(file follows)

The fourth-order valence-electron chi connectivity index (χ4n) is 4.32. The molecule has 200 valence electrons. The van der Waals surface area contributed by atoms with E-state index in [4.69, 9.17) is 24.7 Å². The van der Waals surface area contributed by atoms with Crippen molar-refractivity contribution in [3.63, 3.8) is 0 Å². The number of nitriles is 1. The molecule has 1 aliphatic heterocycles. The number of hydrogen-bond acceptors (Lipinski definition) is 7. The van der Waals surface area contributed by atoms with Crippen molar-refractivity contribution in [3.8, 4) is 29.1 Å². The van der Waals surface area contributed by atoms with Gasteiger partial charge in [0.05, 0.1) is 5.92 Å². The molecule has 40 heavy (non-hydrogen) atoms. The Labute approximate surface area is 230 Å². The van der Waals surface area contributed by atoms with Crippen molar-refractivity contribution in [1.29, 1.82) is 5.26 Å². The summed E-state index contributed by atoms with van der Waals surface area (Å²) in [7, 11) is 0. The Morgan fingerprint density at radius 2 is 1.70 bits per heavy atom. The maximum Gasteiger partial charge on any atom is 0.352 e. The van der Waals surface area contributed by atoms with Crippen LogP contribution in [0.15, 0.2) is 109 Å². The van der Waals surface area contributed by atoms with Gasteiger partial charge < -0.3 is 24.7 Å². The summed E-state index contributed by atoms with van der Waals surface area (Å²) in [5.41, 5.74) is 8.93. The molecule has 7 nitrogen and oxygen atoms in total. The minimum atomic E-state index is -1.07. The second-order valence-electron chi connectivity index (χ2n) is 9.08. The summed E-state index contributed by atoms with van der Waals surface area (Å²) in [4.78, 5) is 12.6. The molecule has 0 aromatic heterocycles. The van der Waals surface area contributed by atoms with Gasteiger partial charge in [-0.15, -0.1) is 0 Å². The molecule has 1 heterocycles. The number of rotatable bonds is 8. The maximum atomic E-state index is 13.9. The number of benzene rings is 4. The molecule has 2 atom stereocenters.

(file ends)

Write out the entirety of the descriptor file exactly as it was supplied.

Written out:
The fourth-order valence-electron chi connectivity index (χ4n) is 4.32. The molecule has 200 valence electrons. The van der Waals surface area contributed by atoms with E-state index in [4.69, 9.17) is 24.7 Å². The van der Waals surface area contributed by atoms with Crippen molar-refractivity contribution in [3.63, 3.8) is 0 Å². The number of nitriles is 1. The molecule has 1 aliphatic heterocycles. The number of hydrogen-bond acceptors (Lipinski definition) is 7. The van der Waals surface area contributed by atoms with Crippen molar-refractivity contribution in [3.8, 4) is 29.1 Å². The van der Waals surface area contributed by atoms with Gasteiger partial charge in [0.05, 0.1) is 5.92 Å². The molecule has 40 heavy (non-hydrogen) atoms. The Labute approximate surface area is 230 Å². The van der Waals surface area contributed by atoms with Crippen molar-refractivity contribution in [1.29, 1.82) is 5.26 Å². The summed E-state index contributed by atoms with van der Waals surface area (Å²) in [7, 11) is 0. The Morgan fingerprint density at radius 2 is 1.70 bits per heavy atom. The maximum Gasteiger partial charge on any atom is 0.352 e. The van der Waals surface area contributed by atoms with Crippen LogP contribution in [0.15, 0.2) is 109 Å². The van der Waals surface area contributed by atoms with Gasteiger partial charge < -0.3 is 24.7 Å². The summed E-state index contributed by atoms with van der Waals surface area (Å²) in [5.41, 5.74) is 8.93. The molecule has 7 nitrogen and oxygen atoms in total. The minimum atomic E-state index is -1.07. The second-order valence-electron chi connectivity index (χ2n) is 9.08. The summed E-state index contributed by atoms with van der Waals surface area (Å²) in [4.78, 5) is 12.6. The molecule has 0 aromatic heterocycles. The van der Waals surface area contributed by atoms with Gasteiger partial charge in [-0.15, -0.1) is 0 Å². The molecule has 1 heterocycles. The number of rotatable bonds is 8. The maximum atomic E-state index is 13.9. The number of benzene rings is 4. The molecule has 2 atom stereocenters.